Being virtuous, is simple (as in uncomplicated), but difficult. At least that is true for me.
The one thing that almost everybody ranks as a virtuous accomplishment, is having patience.
I have been known to lack patience. I know that is a failure because I have patience in some things but not others. I can feel the difference. Selective patience is probably not a virtue.
I exhibited a fair amount of patience as a photographer. I have been known to wait hours for a perfect wildlife photo to present itself. Or for a subject to even show up. Over and over again I would attempt to time a shutter release to coincide with a fraction of a second of wind stoppage, when a single flower blossom was my subject. I could go on.
I also found patience when I was teaching photography. I loved teaching photography, so patience just came easy.
There’s the rub. If we only practice patience when it’s easy, well, we won’t have much patience, and likely very little virtue.
I lack patience when it comes to a business that is doing some work for me, and that work is not done when they say it will be. I have no problem if they tell me it will be quite a while, but when they accept the challenge of doing work for me, barring something unavoidable, I expect them to finish when they say they will.
I have by far the least patience, with myself. I have always hated having something that needs to be done, and letting it go till “a week from Thursday”, so to speak. It rarely gets easier with time. That means I have less patience for myself, than for others. I like freeing up my mind, and I am hard on myself (no patience) when I do not accomplish a task as so that my mind can indeed be free.
One thing that all of you have been with me a while know, I lack volumes of patience with others or myself, when they or I do not shoot straight. I have little patience for wading through lies in order to discover the truth.
I have caused coworkers or friends to lack patience with me at times. I know what it means to be the perpetrator of causing others to become impatient. I do not however like keeping people waiting, or otherwise causing legitimate reasons for them to lose patience with me. I become……..you guessed it, impatient with myself.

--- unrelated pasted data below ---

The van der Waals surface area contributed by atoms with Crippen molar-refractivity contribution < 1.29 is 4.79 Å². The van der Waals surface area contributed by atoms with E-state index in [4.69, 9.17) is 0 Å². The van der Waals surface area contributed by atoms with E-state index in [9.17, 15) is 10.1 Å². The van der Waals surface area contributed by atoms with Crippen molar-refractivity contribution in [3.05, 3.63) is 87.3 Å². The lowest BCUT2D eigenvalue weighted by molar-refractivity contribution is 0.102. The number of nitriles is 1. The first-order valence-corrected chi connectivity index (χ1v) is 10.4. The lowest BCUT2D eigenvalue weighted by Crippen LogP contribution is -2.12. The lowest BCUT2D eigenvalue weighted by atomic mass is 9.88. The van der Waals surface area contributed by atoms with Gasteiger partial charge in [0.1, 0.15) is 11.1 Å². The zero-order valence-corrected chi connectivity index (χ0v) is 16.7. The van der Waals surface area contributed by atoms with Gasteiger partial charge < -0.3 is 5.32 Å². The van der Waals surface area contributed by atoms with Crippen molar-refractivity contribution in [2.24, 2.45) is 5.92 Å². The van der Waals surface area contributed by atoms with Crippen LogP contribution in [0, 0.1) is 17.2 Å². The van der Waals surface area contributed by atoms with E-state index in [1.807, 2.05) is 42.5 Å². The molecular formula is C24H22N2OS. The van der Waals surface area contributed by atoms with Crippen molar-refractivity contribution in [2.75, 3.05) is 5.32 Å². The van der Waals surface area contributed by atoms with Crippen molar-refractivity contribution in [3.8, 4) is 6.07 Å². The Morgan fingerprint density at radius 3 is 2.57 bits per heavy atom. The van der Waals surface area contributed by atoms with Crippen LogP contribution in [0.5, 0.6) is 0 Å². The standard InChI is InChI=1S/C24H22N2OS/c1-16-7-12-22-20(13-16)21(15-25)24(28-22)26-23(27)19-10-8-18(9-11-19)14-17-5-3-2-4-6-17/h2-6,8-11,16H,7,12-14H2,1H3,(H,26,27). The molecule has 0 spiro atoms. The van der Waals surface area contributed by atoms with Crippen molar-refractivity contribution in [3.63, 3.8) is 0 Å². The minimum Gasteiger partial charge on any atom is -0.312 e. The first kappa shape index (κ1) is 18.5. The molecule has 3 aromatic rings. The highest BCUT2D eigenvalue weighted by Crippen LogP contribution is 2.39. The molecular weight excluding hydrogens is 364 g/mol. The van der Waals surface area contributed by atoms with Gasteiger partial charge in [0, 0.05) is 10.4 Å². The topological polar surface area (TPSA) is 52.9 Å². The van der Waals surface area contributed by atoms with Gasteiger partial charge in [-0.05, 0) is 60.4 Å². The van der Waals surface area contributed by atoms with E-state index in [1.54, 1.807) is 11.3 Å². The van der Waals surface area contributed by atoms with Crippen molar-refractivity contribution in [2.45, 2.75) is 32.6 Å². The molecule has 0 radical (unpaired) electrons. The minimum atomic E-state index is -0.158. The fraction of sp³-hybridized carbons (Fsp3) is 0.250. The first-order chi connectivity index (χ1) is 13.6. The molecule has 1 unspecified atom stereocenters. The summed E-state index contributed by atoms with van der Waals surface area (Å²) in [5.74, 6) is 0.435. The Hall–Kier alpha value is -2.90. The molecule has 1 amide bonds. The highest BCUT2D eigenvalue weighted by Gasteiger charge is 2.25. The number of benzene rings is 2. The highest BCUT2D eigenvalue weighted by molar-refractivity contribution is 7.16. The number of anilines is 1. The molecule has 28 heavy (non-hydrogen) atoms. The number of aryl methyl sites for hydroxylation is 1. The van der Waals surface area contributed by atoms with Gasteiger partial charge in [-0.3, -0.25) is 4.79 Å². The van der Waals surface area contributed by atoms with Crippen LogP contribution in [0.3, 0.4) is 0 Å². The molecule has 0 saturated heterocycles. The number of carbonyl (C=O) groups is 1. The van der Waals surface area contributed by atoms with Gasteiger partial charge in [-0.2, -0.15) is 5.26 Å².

It seems that impatience, can breed impatience.
The images below, bring to my mind, the subject of patience or impatience, depending the circumstances.
Patience and Photography
Photography, especially nature photography does indeed take patience. There have been times when my patience ran thin, but mostly I kept my eyes on the prize.
When working with wildlife, I think all photographers would love to capture action and behavior. If you are “patient”, you will. In the meantime, there is zero wrong with portraits.
I’ve had very few photographic opportunities with wild Badgers. The one below only provided me with portraits. Common poses witth an animal we do not see very often, makes for uncommon images.
This was made in the mountains of Colorado near the town of Walden.
One thing you can do if you are making portraits of common animals, is put yourself in a great position. What you see through your camera lens will become a scene that others will see, for years to come.
Below we have a Bull Frog at eye level. Photographically, we are in its world, it is not in ours.
A side view portrait of a wild lizard in New Mexico is somewhat active and alive by the nice pose it struck.
This fly struck a pose for me, and the pose contained action.
If it takes a while for an interesting pose to appear, be patient it will happen.
A Snowy Owl sitting on a dead tree stump, will sooner or later (patience) spring into action.
Even when it posed, it provided action as it swayed side to side seemingly enjoying the morning sun on a winter’s day. It may take time for it to happen.
Birds itch and scratch, and often do so when they are otherwise quietly posing for portraits.
Be patient and be ready.
These three Sandhill Cranes spent much time in this field before they practiced ring around the rosy.
Patience pays off.
Eventually birds like this female Greater Scaup, will get hungry and go fishing. I could have packed up long before this one surfaced with some lunch.
I had photographed a lot of flying Sandhill Cranes during the daytime before this shot. I patiently bid my time, and waited for the setting sun for a more unusual image. I wanted something different, and the birds impatience to get going, and my patience to get the picture, made for a fruitful situation.
I photographed Sunflowers all afternoon, but decided to wait it out for sunset.
I arrived at Balanced Rock in Utah in the afternoon and got some acceptable shots. I kept “seeing” in my mind’s eye, this formation silhouetted at sunrise. I waited until the next morning to get the shot I wanted.
Nature is patient, and so was I.
There is nothing in nature photography, that require more patience than working with dew covered orb webs. You can literally, brush a piece of grass 50 feet away and begin a chain reaction of events that will not only shake the dew off of your subject, but probably break the web strands as well.
Patience is not only a virtue, but totally necessary with some nature photography.
Flowers such as this Aster, might also lose its dew with any amount of carelessness. If that happens will you have the patience and stick with it and watch the weather and return for a second chance?
Photography, especially nature photography, teaches patience. Sometimes the hard way. Bring what you have learned about life to your image making, and bring what photography has taught you to your life, and you will the more patient and virtuous for it.
May God Bless,